Read this guide to help you experience Louisville like a local.
Smoked brisket in a restored fire station, a bicycle built for booze and a little horsing around – these are just a few unique Louisville experiences suggested by our Insider panel.
Larry Rice, proprietor of The Silver Dollar, of course, recommends trying his establishment on Frankfort Ave. In May GQ magazine named it one of the top 10 whiskey bars in America, and The Silver Dollar with its 100-plus Kentucky Bourbons recently joined the Urban Bourbon Trail. But it’s not only about liquor at The Silver Dollar, located in a 120-year-old firehouse. Rice says, “Everybody likes to try our brisket, and the chicken livers and fried oyster appetizers are a big hit.”
He also recommends the tiny basement restaurant called Hammerheads, where, he says, “They smoke everything in house. Go for the duck tacos.”
In the NuLu area (think “New Louisville”), just east of downtown on Main and Market streets, Rice likes Why Louisville for quirky gifts and souvenirs; Rye and Decca for outstanding, locally sourced meals; and Please and Thank You for coffee, sandwiches and pastries.
Clark Welch, economic development project manager for the Louisville Downtown Partnership, suggests a hearty breakfast at the Main Street Café, downtown at 217 E. Main St. “Order the Main Street Kentucky – eggs, country ham, red eye gravy and biscuits with Sorghum Butter – you can’t beat it,” he says. “Later, it’s worth exploring one of the six restaurants located in historic Whiskey Row. O’Shea’s, Doc Crow’s, Sol Aztecas, Bearnos, Sidebar and Troll Pub offer a variety of dining options within some of Louisville’s oldest real estate.” In NuLu, he takes visitors to the Mayan Café and Garage Bar, both of which offer unique Louisville experiences and menu choices.
“While you’re in town, definitely make a point to get a group together and make reservations to ride the Thirsty Pedaler,” Welch says. This 15-seat bicycle imported from The Netherlands allows its riders to explore downtown Louisville while periodically stopping at various bars and pubs to grab a pint.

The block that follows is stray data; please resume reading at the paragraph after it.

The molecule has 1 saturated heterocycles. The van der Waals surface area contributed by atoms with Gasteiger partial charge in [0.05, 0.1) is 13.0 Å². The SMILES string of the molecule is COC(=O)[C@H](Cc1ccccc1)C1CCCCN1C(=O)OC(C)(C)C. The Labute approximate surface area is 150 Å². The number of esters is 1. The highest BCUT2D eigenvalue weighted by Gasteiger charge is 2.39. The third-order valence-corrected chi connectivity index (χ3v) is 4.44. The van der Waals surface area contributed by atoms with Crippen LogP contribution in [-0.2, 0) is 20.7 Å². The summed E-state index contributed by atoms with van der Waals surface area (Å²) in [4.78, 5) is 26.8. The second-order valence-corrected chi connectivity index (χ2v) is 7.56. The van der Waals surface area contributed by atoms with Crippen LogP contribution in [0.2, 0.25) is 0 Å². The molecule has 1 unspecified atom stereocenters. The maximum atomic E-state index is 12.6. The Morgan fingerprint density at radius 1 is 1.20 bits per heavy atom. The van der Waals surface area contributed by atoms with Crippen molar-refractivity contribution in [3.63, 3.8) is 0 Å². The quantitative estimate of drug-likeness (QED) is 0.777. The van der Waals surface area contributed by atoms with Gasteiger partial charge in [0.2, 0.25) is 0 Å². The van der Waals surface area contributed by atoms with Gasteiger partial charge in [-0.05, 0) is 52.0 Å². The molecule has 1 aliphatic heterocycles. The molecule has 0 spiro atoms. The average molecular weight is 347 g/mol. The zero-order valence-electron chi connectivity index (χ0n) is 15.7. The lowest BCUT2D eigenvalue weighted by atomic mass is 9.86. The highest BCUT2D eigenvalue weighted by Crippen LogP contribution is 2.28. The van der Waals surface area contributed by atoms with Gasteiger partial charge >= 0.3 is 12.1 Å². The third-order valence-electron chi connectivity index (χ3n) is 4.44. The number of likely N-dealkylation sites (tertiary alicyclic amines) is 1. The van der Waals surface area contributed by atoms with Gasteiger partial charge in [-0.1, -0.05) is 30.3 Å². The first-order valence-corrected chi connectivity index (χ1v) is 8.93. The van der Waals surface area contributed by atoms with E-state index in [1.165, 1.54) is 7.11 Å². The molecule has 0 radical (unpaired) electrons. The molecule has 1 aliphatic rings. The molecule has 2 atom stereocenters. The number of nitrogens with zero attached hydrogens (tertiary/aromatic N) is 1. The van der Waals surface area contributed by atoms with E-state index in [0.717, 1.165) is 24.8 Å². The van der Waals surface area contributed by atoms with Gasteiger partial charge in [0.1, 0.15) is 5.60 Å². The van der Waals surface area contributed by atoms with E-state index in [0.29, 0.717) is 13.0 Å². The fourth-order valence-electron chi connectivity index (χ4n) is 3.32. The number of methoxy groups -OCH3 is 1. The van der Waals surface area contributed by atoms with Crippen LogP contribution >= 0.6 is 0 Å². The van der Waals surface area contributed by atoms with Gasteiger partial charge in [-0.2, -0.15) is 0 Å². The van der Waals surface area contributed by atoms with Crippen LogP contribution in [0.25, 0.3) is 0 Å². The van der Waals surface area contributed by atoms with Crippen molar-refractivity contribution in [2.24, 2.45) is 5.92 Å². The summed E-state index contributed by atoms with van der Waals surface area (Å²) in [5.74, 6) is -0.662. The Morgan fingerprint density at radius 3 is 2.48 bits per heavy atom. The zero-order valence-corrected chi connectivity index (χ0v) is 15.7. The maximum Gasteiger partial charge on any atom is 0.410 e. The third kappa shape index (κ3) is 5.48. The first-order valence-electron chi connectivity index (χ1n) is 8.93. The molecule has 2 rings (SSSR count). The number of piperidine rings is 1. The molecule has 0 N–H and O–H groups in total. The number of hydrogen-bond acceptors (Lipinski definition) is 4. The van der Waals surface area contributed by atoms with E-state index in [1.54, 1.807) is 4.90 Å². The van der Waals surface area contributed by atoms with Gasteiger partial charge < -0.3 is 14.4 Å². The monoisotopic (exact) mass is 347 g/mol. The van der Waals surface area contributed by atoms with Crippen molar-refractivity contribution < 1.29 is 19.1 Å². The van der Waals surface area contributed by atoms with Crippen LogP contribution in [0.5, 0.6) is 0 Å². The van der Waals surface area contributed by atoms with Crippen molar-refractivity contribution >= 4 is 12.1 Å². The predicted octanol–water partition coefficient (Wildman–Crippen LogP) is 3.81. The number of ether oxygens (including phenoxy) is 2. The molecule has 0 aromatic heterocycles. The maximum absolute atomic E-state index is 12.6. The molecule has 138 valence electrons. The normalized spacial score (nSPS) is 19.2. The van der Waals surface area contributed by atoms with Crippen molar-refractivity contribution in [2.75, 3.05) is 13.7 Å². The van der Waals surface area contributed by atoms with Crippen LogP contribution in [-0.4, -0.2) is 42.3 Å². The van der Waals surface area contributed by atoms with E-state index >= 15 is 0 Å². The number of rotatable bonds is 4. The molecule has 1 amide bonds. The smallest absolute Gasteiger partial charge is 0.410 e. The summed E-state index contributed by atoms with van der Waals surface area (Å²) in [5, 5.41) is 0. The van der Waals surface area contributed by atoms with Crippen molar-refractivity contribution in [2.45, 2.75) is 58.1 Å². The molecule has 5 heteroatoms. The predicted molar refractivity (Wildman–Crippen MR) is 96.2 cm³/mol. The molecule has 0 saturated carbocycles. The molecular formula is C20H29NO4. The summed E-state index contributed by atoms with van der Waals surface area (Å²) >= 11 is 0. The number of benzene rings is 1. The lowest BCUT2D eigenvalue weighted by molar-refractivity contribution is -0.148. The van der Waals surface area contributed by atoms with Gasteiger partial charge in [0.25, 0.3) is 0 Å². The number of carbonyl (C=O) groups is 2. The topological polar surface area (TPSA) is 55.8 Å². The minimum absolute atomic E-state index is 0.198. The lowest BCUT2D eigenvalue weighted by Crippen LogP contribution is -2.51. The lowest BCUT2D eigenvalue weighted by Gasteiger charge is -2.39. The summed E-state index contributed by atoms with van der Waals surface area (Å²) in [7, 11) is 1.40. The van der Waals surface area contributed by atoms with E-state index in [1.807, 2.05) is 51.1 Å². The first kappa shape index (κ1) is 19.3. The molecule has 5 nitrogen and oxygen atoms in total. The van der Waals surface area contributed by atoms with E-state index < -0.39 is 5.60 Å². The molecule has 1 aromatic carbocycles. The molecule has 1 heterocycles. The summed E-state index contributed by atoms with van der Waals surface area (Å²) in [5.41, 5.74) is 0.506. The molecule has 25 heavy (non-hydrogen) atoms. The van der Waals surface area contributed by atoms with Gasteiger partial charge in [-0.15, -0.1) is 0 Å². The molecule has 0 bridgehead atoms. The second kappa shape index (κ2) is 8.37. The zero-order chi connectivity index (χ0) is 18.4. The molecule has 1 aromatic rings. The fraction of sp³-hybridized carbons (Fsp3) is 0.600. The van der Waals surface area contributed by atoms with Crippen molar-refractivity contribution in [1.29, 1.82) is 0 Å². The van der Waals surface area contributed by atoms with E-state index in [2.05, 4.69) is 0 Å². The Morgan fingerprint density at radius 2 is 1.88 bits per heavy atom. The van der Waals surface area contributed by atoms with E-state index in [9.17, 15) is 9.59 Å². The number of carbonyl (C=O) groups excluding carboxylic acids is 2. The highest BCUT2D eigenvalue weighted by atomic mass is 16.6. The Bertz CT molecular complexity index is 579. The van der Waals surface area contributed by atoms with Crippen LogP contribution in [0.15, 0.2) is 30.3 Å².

Tracy Keller, a copy writer with The Learning House, loves Louisville’s network of parks and parkways designed by famed landscape architect Fredrick Law Olmsted. “I am a huge supporter of our parks system and regularly volunteer in the restoration and renewal efforts that help sustain these green spaces. I take advantage of my home’s close proximity to many of the parks by hitting the pavement and the trails for long runs.”
When she has guests in town, they often head to Yafa Café, downtown on 4th Street. “The Mediterranean fare is the best in the city,” she says.
Jason Brauner, owner and founder of Bourbons Bistro, says a favorite local activity on the final Friday of every month (Oct. 25) is to hop on a trolley along Frankfort Avenue for F.A.T. Friday. “Most of the restaurants, retail shops and galleries along Frankfort Ave. open early and stay open late featuring fun music, special drinks and lots of great food,” he said. “A trolley runs up and down the street, so it is easy to get around.”
A huge favorite at Bourbons Bistro is the roasted garlic and goat cheese appetizer. It has sweet peppers, pimento, arugula, garlic confit, all mixed with whipped goat cheese. It is served in a cast iron skillet with toast points. He says, “To accompany this, of course, we suggest a bourbon neat or on the rocks, and we have over 130 bourbons to choose from!”
He also likes to eat at Jack Fry’s on Bardstown Road. “It is a true Louisville classic. The historic atmosphere, the black and white photos of famous horses on the wall and the great food and drinks make it a standout.”
One of Louisville’s newest dining establishments is Sidebar, next to the 2nd Street Bridge. It is known for its signature burgers, each with a unique name relating to the “constitutional” theme throughout the restaurant. One of general manager Richard Ruth’s favorites is the “Hung Jury.” It is a Certified Angus Beef® burger layered with bourbon mushrooms, onions and beer cheese. For “The Verdict” or dessert, guests can select from a list of hand-blended, liquor-laced, vanilla bean ice cream milkshakes.
When Ruth hosts visitors, he always includes a stop at Churchill Downs. “I have only been in Louisville for three years, but I am still fascinated by Churchill Downs,” he says. “Not having any relation to or understanding of the horse industry before I moved here, the first time I took a tour of Churchill Downs, I was just in awe.”